Speaking of which, none of the concept is meant to prevent an IC from asking any 101-Card-Carrying member from joining a sandbag-filling operation, even if they don't have a special "disaster relief" qualification.

Then it was / is doomed before it started.  Knowing "there's no time for backup, shoulder roll in..." is what keeps a lot
of edge players from getting appropriate training, and infuriates those who spend the time and money to be properly prepared.

ES Dayplayers® cause far more trouble then they are worth, become team liabilities, are detrimental to
good order and discipline, and ultimately defeat the purpose intended. (Anecdotal "success" and media mentions don't refute this.)

CAP needs to draft and adopt DR doctrine which is based on mission (defined), customers (identified), agencies supported (identified),
and real-world capabilities (defined, identified, and mandated with ramifications), and move away from flipping through training
menus of other agencies which may or may not be appropriate, with the hope "somebody will call us".

And again, if anyone thinks the ARC, Salvation Army, or similar ES/DR "machines" want or need CAP's help, you can disavow that
notion once and finally.   They don't need or want help from anyone with a uniform and separate command structure, they want
bodies in their golf shirts.  They are happy to gain access to CAP rosters for recruiting and donations, but don't need CAP's help.
They are always polite, professional, and respectful, but ultimately the truth comes out. BTDT.

And like everything else that needs to be fixed, if you start today, you're looking at 5+ years before changes are mandated, adopted,
and there is any internal proficiency.

"ES Dayplayers®" is a registered trademark of eClipseco Mining and Heavy Machinery Consortium.  All Rights Reserved.
Let eClipseco service all of your rhetoric and propaganda needs!
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Eclipse
Too Much Free Time Award

Posts: 29,353

« Reply #19 on: March 17, 2018, 03:39:41 PM »

I have a sneaking suspicion that Katrina was and will be the last time we see a ground team effort on any major scale. We never adapted, we got left behind. I look forward to being proven wrong.

I've been involved in other, similar, ground responses since then, but they were Regional in scope and personnel.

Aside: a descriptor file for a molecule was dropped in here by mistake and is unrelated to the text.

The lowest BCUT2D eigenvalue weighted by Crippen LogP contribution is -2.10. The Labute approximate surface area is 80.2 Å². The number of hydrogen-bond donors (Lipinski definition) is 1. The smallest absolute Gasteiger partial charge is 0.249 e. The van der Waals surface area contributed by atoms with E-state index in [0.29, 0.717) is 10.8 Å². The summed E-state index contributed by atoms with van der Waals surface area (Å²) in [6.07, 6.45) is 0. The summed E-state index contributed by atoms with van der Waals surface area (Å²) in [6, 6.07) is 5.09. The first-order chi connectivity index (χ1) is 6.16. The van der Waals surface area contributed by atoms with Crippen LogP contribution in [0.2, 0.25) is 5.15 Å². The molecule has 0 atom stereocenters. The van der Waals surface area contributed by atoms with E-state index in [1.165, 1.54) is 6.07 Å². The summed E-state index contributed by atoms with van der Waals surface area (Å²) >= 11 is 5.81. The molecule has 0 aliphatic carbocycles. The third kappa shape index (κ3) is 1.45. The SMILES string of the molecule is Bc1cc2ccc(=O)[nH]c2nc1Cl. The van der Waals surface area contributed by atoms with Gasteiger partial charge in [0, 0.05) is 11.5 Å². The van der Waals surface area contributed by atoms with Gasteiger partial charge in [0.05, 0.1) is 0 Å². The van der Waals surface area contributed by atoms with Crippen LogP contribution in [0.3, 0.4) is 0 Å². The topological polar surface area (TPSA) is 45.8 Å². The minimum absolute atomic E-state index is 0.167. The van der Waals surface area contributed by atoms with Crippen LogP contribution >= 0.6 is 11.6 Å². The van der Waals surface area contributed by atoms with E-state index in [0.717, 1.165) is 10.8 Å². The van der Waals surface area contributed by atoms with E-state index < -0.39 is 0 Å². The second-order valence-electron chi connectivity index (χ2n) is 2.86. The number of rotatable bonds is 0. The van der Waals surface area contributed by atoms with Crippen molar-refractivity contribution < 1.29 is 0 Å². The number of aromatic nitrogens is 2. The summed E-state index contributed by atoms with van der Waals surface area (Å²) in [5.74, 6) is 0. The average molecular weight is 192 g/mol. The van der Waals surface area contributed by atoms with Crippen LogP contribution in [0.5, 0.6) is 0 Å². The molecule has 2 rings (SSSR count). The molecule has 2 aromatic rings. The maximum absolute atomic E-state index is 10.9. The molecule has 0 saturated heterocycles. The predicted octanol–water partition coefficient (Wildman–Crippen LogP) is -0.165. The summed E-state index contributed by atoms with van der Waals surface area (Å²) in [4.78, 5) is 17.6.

Which should be the widest out-call for help in most incidents.

The fact of the matter is that CAP, as an organization, has no grasp or capability in regards to the logistics
of deploying people across the country, especially volunteers.  It either waits far too long to deploy,
or deploys people into a DA that has austere resources at best, and where there may be no adequate food,
shelter, and hygiene resources, assuming "someone" will figure it out when they get there.

Many times CAP members wind up sleeping in tents, hangar floors, school rooms, or even their
cars, which paid professionals are in local hotels, on per diem, while CAP people are digging
into their last MRE, calculating how much vacation time they are burning sitting in flooded
city waiting for taskings that never come, or take hours to figure out. (Weeks after the incident).

With that said, it's not supposed to be necessary, CAP ES response is supposed to be local.
Leaving out those who are personally affected by a given incident, any time you start looking for
CAP resources that are more then a few hours drive away, you've identified an area where the wings
and regions have failed to properly man and equip
their own people.

That comes right back to the broken record of people, which is the same recruiting and retention
problem come full circle, and is the real problem in CAP, and has been for the last 20 years.
The organization is simply undermanned by at least 2/3rds to even remotely address the mission
mandates.
« Last Edit: March 17, 2018, 03:45:15 PM by Eclipse » Logged


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CAP Talk  |  Operations  |  Emergency Services & Operations  |  Topic: CAPP 70-3 Emergency Services Officer Specialty Track Study Guide - March 2018